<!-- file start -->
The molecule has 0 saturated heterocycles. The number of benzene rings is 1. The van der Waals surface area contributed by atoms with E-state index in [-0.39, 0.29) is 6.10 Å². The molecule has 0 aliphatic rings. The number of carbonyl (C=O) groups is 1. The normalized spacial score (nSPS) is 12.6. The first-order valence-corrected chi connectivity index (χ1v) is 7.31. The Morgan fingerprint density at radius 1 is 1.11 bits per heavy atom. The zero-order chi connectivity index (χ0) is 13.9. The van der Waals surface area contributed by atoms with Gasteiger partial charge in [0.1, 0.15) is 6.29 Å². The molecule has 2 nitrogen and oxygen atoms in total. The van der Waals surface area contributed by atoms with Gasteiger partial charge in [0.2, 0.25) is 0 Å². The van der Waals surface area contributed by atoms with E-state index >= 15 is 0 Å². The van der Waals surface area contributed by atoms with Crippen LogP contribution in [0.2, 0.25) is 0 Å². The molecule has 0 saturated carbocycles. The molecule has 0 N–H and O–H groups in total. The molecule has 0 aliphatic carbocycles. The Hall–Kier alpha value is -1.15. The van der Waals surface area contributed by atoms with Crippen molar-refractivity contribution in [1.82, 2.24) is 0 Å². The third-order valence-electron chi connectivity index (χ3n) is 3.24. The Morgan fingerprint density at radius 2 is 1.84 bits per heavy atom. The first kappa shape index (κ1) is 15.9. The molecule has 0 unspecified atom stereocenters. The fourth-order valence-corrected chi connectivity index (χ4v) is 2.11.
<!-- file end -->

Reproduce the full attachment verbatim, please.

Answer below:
The molecule has 0 saturated heterocycles. The number of benzene rings is 1. The van der Waals surface area contributed by atoms with E-state index in [-0.39, 0.29) is 6.10 Å². The molecule has 0 aliphatic rings. The number of carbonyl (C=O) groups is 1. The normalized spacial score (nSPS) is 12.6. The first-order valence-corrected chi connectivity index (χ1v) is 7.31. The Morgan fingerprint density at radius 1 is 1.11 bits per heavy atom. The zero-order chi connectivity index (χ0) is 13.9. The van der Waals surface area contributed by atoms with Gasteiger partial charge in [0.1, 0.15) is 6.29 Å². The molecule has 2 nitrogen and oxygen atoms in total. The van der Waals surface area contributed by atoms with Gasteiger partial charge in [0.2, 0.25) is 0 Å². The van der Waals surface area contributed by atoms with E-state index >= 15 is 0 Å². The van der Waals surface area contributed by atoms with Crippen LogP contribution in [0.2, 0.25) is 0 Å². The molecule has 0 saturated carbocycles. The molecule has 0 N–H and O–H groups in total. The molecule has 0 aliphatic carbocycles. The Hall–Kier alpha value is -1.15. The van der Waals surface area contributed by atoms with Crippen molar-refractivity contribution in [1.82, 2.24) is 0 Å². The third-order valence-electron chi connectivity index (χ3n) is 3.24. The Morgan fingerprint density at radius 2 is 1.84 bits per heavy atom. The first kappa shape index (κ1) is 15.9. The molecule has 0 unspecified atom stereocenters. The fourth-order valence-corrected chi connectivity index (χ4v) is 2.11.